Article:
sat posted: Sat 2018-02-10 09:10:16 tags: n/a
All. The. Thrifts. Plus "At Home"

In telling my "story" as an Adult Child of an Alcoholic / Dysfunctional Family, time and again I have juxtaposed the adages about personal responsibility and choice against my own experience. In capsule, the addict alone bears responsibility for their addiction, so it's not fair to say "Dad drove Mom to drink"... but (drumroll) he sure kept the engine running. (rim shot)

Confronted with reality-checks, Dad will deflect, characteristically of narcissism - "yeah well Mom had problems too". No doubt, but her "problems" did not consist of sexual coercing, financial subjugation, bragging about cheating, or the temper that at least once landed Dad handcuffed in the back of a patrol car at a routine traffic stop. Maybe Mom would have had "problems" married to someone gentler and more stable than Dad but I kind of doubt it. And if not, the logical conclusion is her "problems" stemmed from Dad's sickness, which she couldn't fix and didn't know how to escape.

Which is not to say Mom never rubbed anyone else the wrong way. For example, Mom had this infuriating habit of relating my vocabulary or pronunciation mistakes as some kind of "cute" vignette. Would you go to lunch with two friends and have a chuckle with Adrian, recalling Beatrice's earlier mistake of using the word "pacific" in place of "specific"? You think Beatrice might feel embarrassed, humiliated, betrayed? So why the FUCK would you do that to your child. Mom did this repeatedly enough that it's part of "our story". When I protested, she brushed it off as "cute". Hey, Mom, so how bout that time you measured wrong and ruined Thanksgiving dessert, that was sooo "cute". Wtf?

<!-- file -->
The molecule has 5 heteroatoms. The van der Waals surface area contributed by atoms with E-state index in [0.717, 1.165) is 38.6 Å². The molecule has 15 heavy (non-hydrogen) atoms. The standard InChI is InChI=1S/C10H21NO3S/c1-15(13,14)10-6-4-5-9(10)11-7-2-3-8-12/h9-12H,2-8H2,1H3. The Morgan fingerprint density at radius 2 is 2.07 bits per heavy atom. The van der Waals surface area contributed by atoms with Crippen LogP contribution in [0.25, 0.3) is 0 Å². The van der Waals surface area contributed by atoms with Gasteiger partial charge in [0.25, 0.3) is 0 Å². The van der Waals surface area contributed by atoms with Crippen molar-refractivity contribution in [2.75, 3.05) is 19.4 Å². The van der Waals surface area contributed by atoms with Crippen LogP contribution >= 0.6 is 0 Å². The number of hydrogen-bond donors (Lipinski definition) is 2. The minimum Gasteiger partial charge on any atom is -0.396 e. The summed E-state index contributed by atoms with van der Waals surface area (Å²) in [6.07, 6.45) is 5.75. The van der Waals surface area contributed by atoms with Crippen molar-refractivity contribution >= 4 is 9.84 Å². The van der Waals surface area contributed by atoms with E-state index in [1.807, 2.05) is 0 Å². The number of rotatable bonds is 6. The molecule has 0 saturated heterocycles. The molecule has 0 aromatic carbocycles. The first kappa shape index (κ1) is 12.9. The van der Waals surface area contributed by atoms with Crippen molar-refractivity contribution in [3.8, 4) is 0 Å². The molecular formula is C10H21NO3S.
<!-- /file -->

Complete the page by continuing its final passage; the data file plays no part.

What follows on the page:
The pacific/specific mistake is by way of example, not a mistake I ever personally made. One real example of an incident Mom retold, to my consistent embarrassment, was where I was trying to explain why a fellow classmate was in speech therapy with me: "he says his 'urrrs' [Rs] like his 'wuhs' [Ws]". [I.e. my classmate had rhotacism - the inability to correctly produce the sound of the letter R.] I was in early first grade; what I uttered no doubt felt intuitively clear, concise, valid. Why not just make fun of the lisp that put me in speech therapy alongside my rhotacistic classmate in the first place. Why would that be any meaner?

Conciseness was probably a premium skill for me, because Mom also had a tendency to interrupt me. So I probably often felt that if I didn't quickly spit out whatever I was trying to convey, I might likely not get to finish.